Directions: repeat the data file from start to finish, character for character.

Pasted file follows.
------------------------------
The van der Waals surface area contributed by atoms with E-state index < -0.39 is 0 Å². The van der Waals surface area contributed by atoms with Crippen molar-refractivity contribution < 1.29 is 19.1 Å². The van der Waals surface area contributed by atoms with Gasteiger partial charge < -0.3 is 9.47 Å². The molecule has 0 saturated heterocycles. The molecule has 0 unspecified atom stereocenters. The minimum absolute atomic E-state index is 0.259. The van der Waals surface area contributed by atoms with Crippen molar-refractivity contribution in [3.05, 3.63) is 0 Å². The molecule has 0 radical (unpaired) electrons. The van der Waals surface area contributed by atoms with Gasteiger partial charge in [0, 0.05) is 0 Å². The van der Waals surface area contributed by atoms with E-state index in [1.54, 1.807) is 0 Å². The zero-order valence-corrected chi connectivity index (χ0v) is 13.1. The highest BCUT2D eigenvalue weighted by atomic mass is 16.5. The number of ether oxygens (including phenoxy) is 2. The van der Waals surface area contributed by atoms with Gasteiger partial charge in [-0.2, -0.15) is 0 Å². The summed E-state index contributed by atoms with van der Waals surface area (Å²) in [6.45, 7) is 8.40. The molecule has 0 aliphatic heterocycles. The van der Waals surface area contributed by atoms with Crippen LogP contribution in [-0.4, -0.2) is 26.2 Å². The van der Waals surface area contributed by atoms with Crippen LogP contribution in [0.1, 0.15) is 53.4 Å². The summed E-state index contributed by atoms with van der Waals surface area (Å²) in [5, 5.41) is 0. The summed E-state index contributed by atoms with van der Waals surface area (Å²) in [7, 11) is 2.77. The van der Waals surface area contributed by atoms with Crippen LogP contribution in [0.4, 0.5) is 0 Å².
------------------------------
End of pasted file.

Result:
The van der Waals surface area contributed by atoms with E-state index < -0.39 is 0 Å². The van der Waals surface area contributed by atoms with Crippen molar-refractivity contribution < 1.29 is 19.1 Å². The van der Waals surface area contributed by atoms with Gasteiger partial charge < -0.3 is 9.47 Å². The molecule has 0 saturated heterocycles. The molecule has 0 unspecified atom stereocenters. The minimum absolute atomic E-state index is 0.259. The van der Waals surface area contributed by atoms with Crippen molar-refractivity contribution in [3.05, 3.63) is 0 Å². The molecule has 0 radical (unpaired) electrons. The van der Waals surface area contributed by atoms with Gasteiger partial charge in [0, 0.05) is 0 Å². The van der Waals surface area contributed by atoms with E-state index in [1.54, 1.807) is 0 Å². The zero-order valence-corrected chi connectivity index (χ0v) is 13.1. The highest BCUT2D eigenvalue weighted by atomic mass is 16.5. The number of ether oxygens (including phenoxy) is 2. The van der Waals surface area contributed by atoms with Gasteiger partial charge in [-0.2, -0.15) is 0 Å². The summed E-state index contributed by atoms with van der Waals surface area (Å²) in [6.45, 7) is 8.40. The molecule has 0 aliphatic heterocycles. The van der Waals surface area contributed by atoms with Crippen LogP contribution in [-0.4, -0.2) is 26.2 Å². The van der Waals surface area contributed by atoms with Crippen LogP contribution in [0.1, 0.15) is 53.4 Å². The summed E-state index contributed by atoms with van der Waals surface area (Å²) in [5, 5.41) is 0. The summed E-state index contributed by atoms with van der Waals surface area (Å²) in [7, 11) is 2.77. The van der Waals surface area contributed by atoms with Crippen LogP contribution in [0.4, 0.5) is 0 Å².